Cadence sensor riding experience

Padrepedro

Member
Region
USA
My understanding from the forum is that cadence sensors are like "on/off" switches. I'm wondering how that affects your ability to ride with someone else who is not riding an ebike. I want to buy an ebike for my girlfriend, but I want to be able to ride together. For example, when I'm doing a long climb at only 3-5 mph (I don't want her to blow by me and wait for me at the top of the hill).

Ride1Up seems to have many assist levels, which are programmable too, so I'm thinking this should be up to the task. Can anyone with this or similar bike provide feedback? Ideally, I would get a bike with torque sensor, but if the cadence sensor bikes are "good enough", I'll go with the less expensive bike.

Thanks!!
 

Dewey

Well-Known Member
Yes, the cadence sensor is an on/off switch, a torque sensor feels your pedal effort and delivers power incrementally, in both cases the motor has a power band it wants to get into and on the flat you will feel it pulling you up to the speed it is most happy at the PAS level you selected. Riding up hill you just feel the motor torque helping while you pedal up the hill.

The amount of assist you get from the motor depends on a combination of the motor wattage, controller amperage, battery voltage, and the PAS level you select. Typically budget Ebikes have 250w hub motors with 36v batteries and controllers set to between 10-15A so you can expect to get roughly 350-540w of peak power assistance In the highest pedal assist level. If you’re in a hilly area I recommend getting a 500w motor, 48v battery, system that will deliver more power.
 
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Mike_V

Active Member
Does she ride a bike, Pedro, or is this your idea?
Consider buying one you really like in case it becomes neglected.
Mike
 

6zfshdb

Well-Known Member
Region
USA
City
Northeast Pennsylvania
when I'm doing a long climb at only 3-5 mph (I don't want her to blow by me and wait for me at the top of the hill).

This same scenario happens whenever you are riding in a group with different bikes. Matching your speed with others is often difficult with all the different PAS / assist / speed levels available. Buying a bike with many programmable speed / assist levels would definitely be a help but you may still have trouble syncing speeds.

Another solution, which works well for me, is to get a class 2 or class 3 bike with a twist throttle. Using one of the many available cruise control devices, you can set the bike to any speed you like. Then apply as much or as little pedal assist as you choose. That way, you are assisting the bike rather than it assisting you. This works at very slow speeds which is often difficult to achieve with most cadence or torque based systems. It is also a more efficient way to ride and can provide a significant range increase.
 

rich c

Well-Known Member
A combination of her cadence and assist level will make for a wide pattern of bicycle speed. But, leg strength still plays into riding together. If you slow to a point, there is no guarantee she won’t stall out. Not all hub motors have the torque to increase speed on a steep grade.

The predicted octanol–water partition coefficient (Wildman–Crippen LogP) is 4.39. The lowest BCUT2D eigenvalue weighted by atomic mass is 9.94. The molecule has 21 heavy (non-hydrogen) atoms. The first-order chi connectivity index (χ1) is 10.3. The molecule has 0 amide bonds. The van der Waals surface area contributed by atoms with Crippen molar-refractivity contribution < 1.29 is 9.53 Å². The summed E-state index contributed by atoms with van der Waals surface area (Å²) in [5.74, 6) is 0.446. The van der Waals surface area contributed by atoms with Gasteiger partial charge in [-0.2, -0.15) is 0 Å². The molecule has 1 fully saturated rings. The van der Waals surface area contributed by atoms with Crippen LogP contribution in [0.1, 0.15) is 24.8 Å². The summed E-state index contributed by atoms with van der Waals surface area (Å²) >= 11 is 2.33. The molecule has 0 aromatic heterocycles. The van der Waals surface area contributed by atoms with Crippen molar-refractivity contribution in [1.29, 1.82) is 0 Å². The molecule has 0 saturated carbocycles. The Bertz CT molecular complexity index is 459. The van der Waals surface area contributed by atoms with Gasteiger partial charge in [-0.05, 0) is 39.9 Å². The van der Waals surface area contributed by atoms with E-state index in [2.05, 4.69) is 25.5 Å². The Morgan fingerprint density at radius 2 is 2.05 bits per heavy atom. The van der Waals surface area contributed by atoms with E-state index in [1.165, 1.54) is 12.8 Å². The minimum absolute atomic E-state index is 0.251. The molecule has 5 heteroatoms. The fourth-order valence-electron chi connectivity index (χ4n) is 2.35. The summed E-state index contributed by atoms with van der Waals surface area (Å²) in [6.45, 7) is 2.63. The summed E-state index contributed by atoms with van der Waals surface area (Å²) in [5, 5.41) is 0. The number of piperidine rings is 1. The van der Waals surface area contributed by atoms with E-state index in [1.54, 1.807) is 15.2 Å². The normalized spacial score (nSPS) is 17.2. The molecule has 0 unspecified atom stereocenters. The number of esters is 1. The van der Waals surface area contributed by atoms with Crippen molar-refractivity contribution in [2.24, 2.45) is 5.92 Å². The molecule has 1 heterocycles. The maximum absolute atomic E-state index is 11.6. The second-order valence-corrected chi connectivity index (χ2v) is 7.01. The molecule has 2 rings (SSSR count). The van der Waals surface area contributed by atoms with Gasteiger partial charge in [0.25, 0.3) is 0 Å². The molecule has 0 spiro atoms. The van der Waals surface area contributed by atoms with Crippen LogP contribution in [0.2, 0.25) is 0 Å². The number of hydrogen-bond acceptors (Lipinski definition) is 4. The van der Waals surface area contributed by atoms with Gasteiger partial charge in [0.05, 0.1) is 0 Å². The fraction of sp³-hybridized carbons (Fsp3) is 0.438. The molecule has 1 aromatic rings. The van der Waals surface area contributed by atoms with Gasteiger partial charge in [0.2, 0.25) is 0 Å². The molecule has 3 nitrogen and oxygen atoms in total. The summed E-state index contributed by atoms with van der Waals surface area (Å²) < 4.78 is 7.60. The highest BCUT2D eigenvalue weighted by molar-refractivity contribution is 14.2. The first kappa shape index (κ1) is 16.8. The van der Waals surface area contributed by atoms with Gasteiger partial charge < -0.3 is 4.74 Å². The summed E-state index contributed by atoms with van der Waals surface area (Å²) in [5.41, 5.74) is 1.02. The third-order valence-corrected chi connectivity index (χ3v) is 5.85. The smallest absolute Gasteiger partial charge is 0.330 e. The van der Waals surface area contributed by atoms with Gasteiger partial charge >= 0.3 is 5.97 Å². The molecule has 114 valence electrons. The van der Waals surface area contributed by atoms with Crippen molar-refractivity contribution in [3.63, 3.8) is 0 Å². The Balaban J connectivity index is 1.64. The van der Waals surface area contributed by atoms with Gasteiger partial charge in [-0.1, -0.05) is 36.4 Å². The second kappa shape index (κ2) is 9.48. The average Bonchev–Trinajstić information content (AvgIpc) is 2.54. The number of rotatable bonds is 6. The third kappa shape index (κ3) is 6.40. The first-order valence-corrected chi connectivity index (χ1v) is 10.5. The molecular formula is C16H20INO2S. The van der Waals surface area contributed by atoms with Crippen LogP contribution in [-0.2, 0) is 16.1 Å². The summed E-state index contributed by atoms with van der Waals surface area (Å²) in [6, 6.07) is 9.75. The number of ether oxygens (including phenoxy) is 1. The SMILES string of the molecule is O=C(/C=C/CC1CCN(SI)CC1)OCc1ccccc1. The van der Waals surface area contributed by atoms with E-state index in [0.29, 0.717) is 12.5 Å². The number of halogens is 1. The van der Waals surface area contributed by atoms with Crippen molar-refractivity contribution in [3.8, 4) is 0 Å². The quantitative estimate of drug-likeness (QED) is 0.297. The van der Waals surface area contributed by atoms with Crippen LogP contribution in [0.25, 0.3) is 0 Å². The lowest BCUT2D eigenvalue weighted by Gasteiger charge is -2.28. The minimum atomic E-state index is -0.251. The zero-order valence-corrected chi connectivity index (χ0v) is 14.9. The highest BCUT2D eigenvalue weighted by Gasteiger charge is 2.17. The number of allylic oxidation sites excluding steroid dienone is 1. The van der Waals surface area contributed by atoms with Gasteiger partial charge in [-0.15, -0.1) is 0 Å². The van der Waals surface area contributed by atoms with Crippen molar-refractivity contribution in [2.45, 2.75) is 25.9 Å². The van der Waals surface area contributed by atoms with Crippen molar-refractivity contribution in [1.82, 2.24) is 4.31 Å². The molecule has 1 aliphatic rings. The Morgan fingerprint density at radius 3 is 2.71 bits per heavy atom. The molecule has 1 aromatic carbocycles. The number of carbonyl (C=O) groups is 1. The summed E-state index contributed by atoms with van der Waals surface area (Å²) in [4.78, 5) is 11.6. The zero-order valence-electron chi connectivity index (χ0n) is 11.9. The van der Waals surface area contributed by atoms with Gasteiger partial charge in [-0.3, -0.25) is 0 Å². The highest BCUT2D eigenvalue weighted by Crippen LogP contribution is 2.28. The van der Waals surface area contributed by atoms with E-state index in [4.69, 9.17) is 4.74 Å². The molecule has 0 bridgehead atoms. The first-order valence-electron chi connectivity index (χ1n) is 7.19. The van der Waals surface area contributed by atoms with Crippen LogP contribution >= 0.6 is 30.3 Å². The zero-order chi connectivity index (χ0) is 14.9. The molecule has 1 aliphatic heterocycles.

Padrepedro

Member
Region
USA
Does she ride a bike, Pedro, or is this your idea?
Consider buying one you really like in case it becomes neglected.
Mike
She likes to ride, but she feels it is too hard to keep up with me, especially when going up hills. I'm hoping with her on an ebike we can both get a good workout together without her getting too tired.
 

Padrepedro

Member
Region
USA
Another solution, which works well for me, is to get a class 2 or class 3 bike with a twist throttle. Using one of the many available cruise control devices, you can set the bike to any speed you like. Then apply as much or as little pedal assist as you choose. That way, you are assisting the bike rather than it assisting you. This works at very slow speeds which is often difficult to achieve with most cadence or torque based systems. It is also a more efficient way to ride and can provide a significant range increase.
Which bikes have twist throttle? All the ones I've seen are push button throttle. Are these bikes with cadense sensors?
 

6zfshdb

Well-Known Member
Region
USA
City
Northeast Pennsylvania
Which bikes have twist throttle? All the ones I've seen are push button throttle. Are these bikes with cadense sensors?
This site lists a few but there are many others:


I have Pedego bikes with twist throttles but they are all in the $3K price range.


Take a took at Rad. They have several twist throttle models:


You can also replace a thumb throttle with a twist type on many bikes.
 
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J.R.

Well-Known Member
Region
USA
Which bikes have twist throttle? All the ones I've seen are push button throttle. Are these bikes with cadense sensors?
Sorry if you mentioned this, but are you in the US? I ask because some countries don't allow throttles. If you're in the US, or anywhere in North America really, you shouldn't have a problem finding an ebike with a throttle. Some are half grip twist throttle and some are thumb throttle. Both apply power in the same way.
 

6zfshdb

Well-Known Member
Region
USA
City
Northeast Pennsylvania
Sorry if you mentioned this, but are you in the US? I ask because some countries don't allow throttles. If you're in the US, or anywhere in North America really, you shouldn't have a problem finding an ebike with a throttle. Some are half grip twist throttle and some are thumb throttle. Both apply power in the same way.
Both good points.